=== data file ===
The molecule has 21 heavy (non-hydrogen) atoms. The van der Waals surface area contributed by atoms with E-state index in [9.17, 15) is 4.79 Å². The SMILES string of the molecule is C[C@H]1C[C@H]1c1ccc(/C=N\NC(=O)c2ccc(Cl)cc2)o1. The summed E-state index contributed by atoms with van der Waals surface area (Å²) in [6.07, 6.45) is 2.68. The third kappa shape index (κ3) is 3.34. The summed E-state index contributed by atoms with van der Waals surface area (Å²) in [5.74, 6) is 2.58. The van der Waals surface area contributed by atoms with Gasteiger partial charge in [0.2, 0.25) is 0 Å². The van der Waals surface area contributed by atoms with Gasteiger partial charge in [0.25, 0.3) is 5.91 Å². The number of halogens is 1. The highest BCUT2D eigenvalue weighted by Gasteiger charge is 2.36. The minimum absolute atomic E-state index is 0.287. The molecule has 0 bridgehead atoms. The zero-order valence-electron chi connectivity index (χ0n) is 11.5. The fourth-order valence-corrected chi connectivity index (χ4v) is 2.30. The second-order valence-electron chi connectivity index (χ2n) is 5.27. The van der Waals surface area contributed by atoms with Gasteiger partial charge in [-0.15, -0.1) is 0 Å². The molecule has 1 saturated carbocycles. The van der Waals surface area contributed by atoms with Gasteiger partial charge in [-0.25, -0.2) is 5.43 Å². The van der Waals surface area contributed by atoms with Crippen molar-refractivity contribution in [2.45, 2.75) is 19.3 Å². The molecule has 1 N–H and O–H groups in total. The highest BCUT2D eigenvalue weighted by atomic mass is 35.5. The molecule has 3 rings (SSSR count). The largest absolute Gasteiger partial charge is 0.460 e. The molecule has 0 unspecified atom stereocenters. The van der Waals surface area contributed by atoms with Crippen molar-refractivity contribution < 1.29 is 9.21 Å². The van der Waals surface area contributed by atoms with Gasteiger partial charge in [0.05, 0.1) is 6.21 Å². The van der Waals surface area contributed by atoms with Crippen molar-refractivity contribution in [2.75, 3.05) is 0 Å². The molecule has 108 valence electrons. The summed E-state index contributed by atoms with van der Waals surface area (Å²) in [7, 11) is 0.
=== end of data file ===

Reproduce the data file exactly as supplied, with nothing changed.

The molecule has 21 heavy (non-hydrogen) atoms. The van der Waals surface area contributed by atoms with E-state index in [9.17, 15) is 4.79 Å². The SMILES string of the molecule is C[C@H]1C[C@H]1c1ccc(/C=N\NC(=O)c2ccc(Cl)cc2)o1. The summed E-state index contributed by atoms with van der Waals surface area (Å²) in [6.07, 6.45) is 2.68. The third kappa shape index (κ3) is 3.34. The summed E-state index contributed by atoms with van der Waals surface area (Å²) in [5.74, 6) is 2.58. The van der Waals surface area contributed by atoms with Gasteiger partial charge in [0.2, 0.25) is 0 Å². The van der Waals surface area contributed by atoms with Gasteiger partial charge in [0.25, 0.3) is 5.91 Å². The number of halogens is 1. The highest BCUT2D eigenvalue weighted by Gasteiger charge is 2.36. The minimum absolute atomic E-state index is 0.287. The molecule has 0 bridgehead atoms. The zero-order valence-electron chi connectivity index (χ0n) is 11.5. The fourth-order valence-corrected chi connectivity index (χ4v) is 2.30. The second-order valence-electron chi connectivity index (χ2n) is 5.27. The van der Waals surface area contributed by atoms with Gasteiger partial charge in [-0.15, -0.1) is 0 Å². The molecule has 1 saturated carbocycles. The van der Waals surface area contributed by atoms with Gasteiger partial charge in [-0.25, -0.2) is 5.43 Å². The van der Waals surface area contributed by atoms with Crippen molar-refractivity contribution in [2.45, 2.75) is 19.3 Å². The molecule has 1 N–H and O–H groups in total. The highest BCUT2D eigenvalue weighted by atomic mass is 35.5. The molecule has 3 rings (SSSR count). The largest absolute Gasteiger partial charge is 0.460 e. The molecule has 0 unspecified atom stereocenters. The van der Waals surface area contributed by atoms with Crippen molar-refractivity contribution < 1.29 is 9.21 Å². The van der Waals surface area contributed by atoms with Gasteiger partial charge in [0.05, 0.1) is 6.21 Å². The van der Waals surface area contributed by atoms with Crippen molar-refractivity contribution in [2.75, 3.05) is 0 Å². The molecule has 108 valence electrons. The summed E-state index contributed by atoms with van der Waals surface area (Å²) in [7, 11) is 0.